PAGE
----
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More detours, more fuel, more emissions

Climate change increases turbulences

Climate change is changing the jet stream. Vertical winds in particular are likely to increase. This is unpleasant news for passengers.

Nasa

Polar jet stream: Changing with climate change.

Airplanes are built to withstand even the most severe turbulences. Nevertheless, they are never pleasant for passengers. If you’re not strapped in, you can even get seriously injured. Only recently, pictures from airplanes went viral once again showing chaos in a plane after violent turbulences. According to a new study by the British University of Reading, incidents of this kind are likely to become more frequent in the future.

The researchers investigated how temperature changes affect winds. Transatlantic flights in particular would be affected by differences, as the jet stream blows on these routes. It is caused by temperature differences between the poles and the tropics and is exactly at the altitude at which many aircraft are flying between Europe and North America.  The wind in the jet stream can already reach speeds of up to 400 kilometers per hour at its fastest points – which regularly ensures that flights fly over the Atlantic in record time.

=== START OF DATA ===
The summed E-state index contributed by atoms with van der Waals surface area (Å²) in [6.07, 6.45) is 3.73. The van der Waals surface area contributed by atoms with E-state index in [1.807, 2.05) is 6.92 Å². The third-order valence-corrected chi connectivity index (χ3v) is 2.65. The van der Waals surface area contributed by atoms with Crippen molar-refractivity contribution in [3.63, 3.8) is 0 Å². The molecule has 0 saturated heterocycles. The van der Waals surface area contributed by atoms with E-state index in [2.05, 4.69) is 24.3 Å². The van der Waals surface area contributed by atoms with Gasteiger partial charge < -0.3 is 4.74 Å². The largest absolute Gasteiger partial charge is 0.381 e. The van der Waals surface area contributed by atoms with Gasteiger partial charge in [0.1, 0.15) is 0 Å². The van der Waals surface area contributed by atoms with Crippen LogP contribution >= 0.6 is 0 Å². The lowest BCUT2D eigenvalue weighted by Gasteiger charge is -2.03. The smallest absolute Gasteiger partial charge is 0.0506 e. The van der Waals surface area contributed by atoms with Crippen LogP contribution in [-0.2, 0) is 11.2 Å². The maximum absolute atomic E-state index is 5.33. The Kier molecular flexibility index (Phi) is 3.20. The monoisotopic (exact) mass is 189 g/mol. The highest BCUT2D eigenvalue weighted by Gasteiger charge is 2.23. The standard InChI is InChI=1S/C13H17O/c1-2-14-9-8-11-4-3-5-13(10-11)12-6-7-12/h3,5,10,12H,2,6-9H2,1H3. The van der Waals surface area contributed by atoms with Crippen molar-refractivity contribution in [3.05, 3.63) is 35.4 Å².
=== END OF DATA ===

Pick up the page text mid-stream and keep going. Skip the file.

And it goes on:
Not faster, but…

The researchers’ investigations of the particularly intensive part of the jet stream over the North Atlantic revealed only minor changes in the speed over the past few years. But that’s not everything. The new study, which was published in the renowned journal Nature, states that it is simply not possible for temperatures to change without something happening with the winds.

The climate researchers found other changes. The rise in temperatures has apparently led to changes in vertical winds, i.e. downwind winds blowing between different layers of air. They investigated satellite data for the years 1979 to 2017 and found that these falling winds have increased by 15 percent – which, according to the researchers, is what one would expect from climate change according to the calculations.

«Without our noticing»

It is also such drop winds that could cause very unpleasant turbulences. «When we think of climate change, we usually think of what we notice on the ground. But in the last 40 years it has also taken place in 35,000 feet, without us noticing anything», say the researchers. The problem could be that the whole thing leads to a kind of vicious circle. Pilots usually try to avoid turbulences by flying around them. This in turn increases fuel consumption. And that further damages the climate.

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